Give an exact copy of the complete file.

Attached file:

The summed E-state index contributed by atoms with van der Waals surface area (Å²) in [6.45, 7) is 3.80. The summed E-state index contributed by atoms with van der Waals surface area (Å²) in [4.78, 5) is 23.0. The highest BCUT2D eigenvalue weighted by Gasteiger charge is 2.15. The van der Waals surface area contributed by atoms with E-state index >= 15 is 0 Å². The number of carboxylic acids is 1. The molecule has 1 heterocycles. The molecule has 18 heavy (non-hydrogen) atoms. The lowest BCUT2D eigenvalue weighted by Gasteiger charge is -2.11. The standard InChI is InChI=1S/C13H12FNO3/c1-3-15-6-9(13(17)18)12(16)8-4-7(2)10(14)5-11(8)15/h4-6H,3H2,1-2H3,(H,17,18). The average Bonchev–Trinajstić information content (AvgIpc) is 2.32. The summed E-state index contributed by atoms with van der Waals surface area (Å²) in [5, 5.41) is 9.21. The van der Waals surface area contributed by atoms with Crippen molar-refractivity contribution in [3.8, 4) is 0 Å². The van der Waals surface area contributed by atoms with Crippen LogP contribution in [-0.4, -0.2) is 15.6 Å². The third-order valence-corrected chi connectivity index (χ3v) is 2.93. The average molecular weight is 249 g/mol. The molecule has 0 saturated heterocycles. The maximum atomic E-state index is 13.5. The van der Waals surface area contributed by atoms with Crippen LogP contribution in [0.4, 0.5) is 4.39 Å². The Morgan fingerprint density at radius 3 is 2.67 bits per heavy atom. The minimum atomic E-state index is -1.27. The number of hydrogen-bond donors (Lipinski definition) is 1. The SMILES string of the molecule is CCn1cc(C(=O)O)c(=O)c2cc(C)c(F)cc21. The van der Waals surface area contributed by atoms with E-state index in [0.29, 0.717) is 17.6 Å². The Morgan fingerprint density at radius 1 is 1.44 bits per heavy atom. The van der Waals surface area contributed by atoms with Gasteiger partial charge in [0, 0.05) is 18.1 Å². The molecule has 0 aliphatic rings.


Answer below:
The summed E-state index contributed by atoms with van der Waals surface area (Å²) in [6.45, 7) is 3.80. The summed E-state index contributed by atoms with van der Waals surface area (Å²) in [4.78, 5) is 23.0. The highest BCUT2D eigenvalue weighted by Gasteiger charge is 2.15. The van der Waals surface area contributed by atoms with E-state index >= 15 is 0 Å². The number of carboxylic acids is 1. The molecule has 1 heterocycles. The molecule has 18 heavy (non-hydrogen) atoms. The lowest BCUT2D eigenvalue weighted by Gasteiger charge is -2.11. The standard InChI is InChI=1S/C13H12FNO3/c1-3-15-6-9(13(17)18)12(16)8-4-7(2)10(14)5-11(8)15/h4-6H,3H2,1-2H3,(H,17,18). The average Bonchev–Trinajstić information content (AvgIpc) is 2.32. The summed E-state index contributed by atoms with van der Waals surface area (Å²) in [5, 5.41) is 9.21. The van der Waals surface area contributed by atoms with Crippen molar-refractivity contribution in [3.8, 4) is 0 Å². The van der Waals surface area contributed by atoms with Crippen LogP contribution in [-0.4, -0.2) is 15.6 Å². The third-order valence-corrected chi connectivity index (χ3v) is 2.93. The average molecular weight is 249 g/mol. The molecule has 0 saturated heterocycles. The maximum atomic E-state index is 13.5. The van der Waals surface area contributed by atoms with Crippen LogP contribution in [0.4, 0.5) is 4.39 Å². The Morgan fingerprint density at radius 3 is 2.67 bits per heavy atom. The minimum atomic E-state index is -1.27. The number of hydrogen-bond donors (Lipinski definition) is 1. The SMILES string of the molecule is CCn1cc(C(=O)O)c(=O)c2cc(C)c(F)cc21. The van der Waals surface area contributed by atoms with E-state index in [0.29, 0.717) is 17.6 Å². The Morgan fingerprint density at radius 1 is 1.44 bits per heavy atom. The van der Waals surface area contributed by atoms with Gasteiger partial charge in [0, 0.05) is 18.1 Å². The molecule has 0 aliphatic rings.